Villanova forward Jeremiah Robinson-Earl, right, and Butler forward Bryce Golden go after a loose ball during the second half of an NCAA college basketball game in Indianapolis, Wednesday, Feb. 5, 2020. Butler won 79-76. (AP Photo/AJ Mast)
Villanova forward Jeremiah Robinson-Earl, right, and Butler forward Bryce Golden go after a loose ball during the second half of an NCAA college basketball game in Indianapolis, Wednesday, Feb. 5, 2020. Butler won 79-76. (AP Photo/AJ Mast)
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INDIANAPOLIS (AP) — Butler coach LaVall Jordan proudly wears an old-school message across his chest.

The words on his blue, long-sleeve shirt read simply, “Gritty not pretty."

To Jordan, the philosophy means as much now as when he first adopted it playing for the Bulldogs in the late 1990s. As an assistant coach in the mid 2000s, Jordan spent five more seasons instilling those values in Butler players.

When Jordan took the head coaching job at his alma mater three years ago, there was little doubt he'd make it fashionable again.

“When you think of Butler, back in the day, that's what it was," he said. “Our defense is a point of pride, so you've got to embrace it. I think guys have. You've got to know who you are, embrace that and try to be as good as you can at it every single day."

Returning to the notion of basic, blue-collar basketball certainly has made a difference.

A year ago, the Bulldogs lost five games by five or fewer points, suffered two more overtime defeats, finished in a three-way tie for last in the Big East and endured their first losing season since 2013-14.

This year, Butler (18-5, 6-4 Big East) is 5-2 in close games, already has surpassed last season's victory total and returned to the AP Top 25.

Jordan knows why: Stinginess.

Nobody understands how the concept helped Butler better than Jordan who, in four seasons, helped the program begin its ascension with three conference championships, four postseason appearances and its first NCAA Tournament victory in 39 years. Jordan played with a group of talented ball-handlers, potent 3-point shooters, skilled defenders and teammates willing to scuff up their knees.

Two years later, as part of coach Todd Lickliter's staff, Jordan was around for the Bulldogs' first Sweet Sixteen trip in 41 years. He also watched from afar as Brad Stevens stuck to the same script when the Bulldogs reached national championship games in 2010 and 2011.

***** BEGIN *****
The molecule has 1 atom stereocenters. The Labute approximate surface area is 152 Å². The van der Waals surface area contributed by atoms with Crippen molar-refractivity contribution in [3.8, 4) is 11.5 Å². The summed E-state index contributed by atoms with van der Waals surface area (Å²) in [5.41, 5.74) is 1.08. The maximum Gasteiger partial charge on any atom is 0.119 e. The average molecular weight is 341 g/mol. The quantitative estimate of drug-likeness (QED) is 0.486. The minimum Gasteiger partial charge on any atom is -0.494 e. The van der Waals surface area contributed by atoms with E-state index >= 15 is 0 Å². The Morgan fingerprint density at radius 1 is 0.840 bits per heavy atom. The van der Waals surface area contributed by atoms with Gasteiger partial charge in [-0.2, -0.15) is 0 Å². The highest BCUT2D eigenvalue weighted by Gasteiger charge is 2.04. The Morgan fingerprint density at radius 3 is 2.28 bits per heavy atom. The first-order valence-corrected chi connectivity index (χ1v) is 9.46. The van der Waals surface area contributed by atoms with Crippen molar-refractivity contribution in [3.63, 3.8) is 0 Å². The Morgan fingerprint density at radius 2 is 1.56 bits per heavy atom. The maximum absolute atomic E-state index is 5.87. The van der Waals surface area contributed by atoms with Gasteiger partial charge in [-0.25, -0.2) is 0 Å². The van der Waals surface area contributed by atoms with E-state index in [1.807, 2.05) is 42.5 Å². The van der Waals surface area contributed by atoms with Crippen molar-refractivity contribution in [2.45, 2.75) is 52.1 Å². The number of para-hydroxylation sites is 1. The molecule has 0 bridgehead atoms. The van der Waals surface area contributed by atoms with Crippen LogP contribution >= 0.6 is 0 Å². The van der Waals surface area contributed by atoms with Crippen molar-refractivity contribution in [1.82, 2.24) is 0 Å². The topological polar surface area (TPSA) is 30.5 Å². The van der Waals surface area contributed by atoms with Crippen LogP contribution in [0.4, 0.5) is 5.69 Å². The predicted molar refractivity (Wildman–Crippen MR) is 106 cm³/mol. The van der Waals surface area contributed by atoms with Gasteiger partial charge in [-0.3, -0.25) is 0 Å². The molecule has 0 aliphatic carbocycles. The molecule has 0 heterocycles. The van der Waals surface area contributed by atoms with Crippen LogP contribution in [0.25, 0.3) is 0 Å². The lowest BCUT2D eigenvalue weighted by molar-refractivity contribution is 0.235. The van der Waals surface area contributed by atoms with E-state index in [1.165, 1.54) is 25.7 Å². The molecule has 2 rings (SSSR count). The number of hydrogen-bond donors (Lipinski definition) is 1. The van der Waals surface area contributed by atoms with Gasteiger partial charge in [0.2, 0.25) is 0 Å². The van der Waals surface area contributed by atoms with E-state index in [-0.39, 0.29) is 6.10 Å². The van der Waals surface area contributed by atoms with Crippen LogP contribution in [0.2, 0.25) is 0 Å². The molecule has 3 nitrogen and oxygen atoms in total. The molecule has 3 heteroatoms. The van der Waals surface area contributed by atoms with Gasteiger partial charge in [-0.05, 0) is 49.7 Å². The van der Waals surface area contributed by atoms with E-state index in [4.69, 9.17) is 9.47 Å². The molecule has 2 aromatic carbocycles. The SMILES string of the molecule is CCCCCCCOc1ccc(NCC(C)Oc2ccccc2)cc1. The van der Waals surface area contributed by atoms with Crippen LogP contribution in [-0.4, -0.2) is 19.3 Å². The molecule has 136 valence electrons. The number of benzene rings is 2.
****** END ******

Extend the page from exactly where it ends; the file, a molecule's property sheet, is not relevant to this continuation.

And it's still working.

A month ago, the Bulldogs climbed as high as No. 5 — a school record — and suddenly emerged in the conversation about possible No. 1 seeds. Three straight losses ended that but the Bulldogs rebounded with back-to-back come-from-behind wins. On Wednesday with their top defender and starting point guard, Aaron Thompson, back for the first time in four games, they got back to work and beat No. 10 Villanova on Kamar Baldwin's buzzer-beating 3-pointer.

“Physically, they were tougher than us,” said coach Jay Wright, who has won two national championships with the Wildcats.

Style points have never mattered much to the Bulldogs, who prefer digging in, digging down and digging out.

Here, stingy defense and boxing out are long-established trademarks of their most successful seasons, a perfect fit in the rugged Big East. When things get ugly on the court, Butler knows how to clean up.

“It's doing whatever it takes to win. It might not always be pretty," senior swingman Sean McDermott said. “It might not be scoring 30 points in five minutes, but it's getting stops when you have to, diving on the floor for loose balls, winning all those little possessions that people don't realize are so important to the outcome of the game."

The Bulldogs finished the 2003 and 2010 seasons ranked ninth nationally in scoring defense. They started this week eighth in scoring defense (59.9 points). and 39th in turnovers (11.7).

Other factors just show up on tape and there are plenty of examples over the years:

— There was the time the late Joel Cornette soaked his sneakers by knocking over a water cooler trying to save the ball in the 2003 tourney. Rob Walls took off his size 15 sneakers and handed them to Cornette so he could help close out the second-round upset of Louisville.

— In the 2010 title game, the Bulldogs came inches away from upsetting Duke as Matt Howard's screen at mid-court gave Gordon Hayward a clean look on the buzzer-beating heave.

— One year later, in the regional final against Pittsburgh, it was Howard who grabbed a rebound underneath his own basket and alertly drew a foul with 0.8 seconds left. He made the tie-breaking free throw before intentionally missing the second shot to run out the clock.

“It's fun," Baldwin said when asked about the style. “I just embraced the grind. It wasn't fun at first, but it's been tremendous."

The Bulldogs have held foes to 37.8% shooting from the field, 13th nationally, and seven teams haven't topped 55 points. Nine more teams have been limited to 65 or fewer points.

With wins over Minnesota, Missouri, Stanford, Ole Miss, Florida, Purdue, Marquette, Creighton and now Villanova, along with a 53-52 loss at top-ranked Baylor, the Bulldogs already have a terrific NCAA tourney resume and are currently No. 12 in the NET rankings.

It hasn't always been pretty. But many believe Jordan has created a real masterpiece.

“I've watched a lot of basketball over the 37 years I've been doing this," Creighton coach Greg McDermott said after Butler shut down his high-scoring offense in a 71-57 loss in January. “There aren't many teams I've seen as connected, on both ends of the floor, as they are.”


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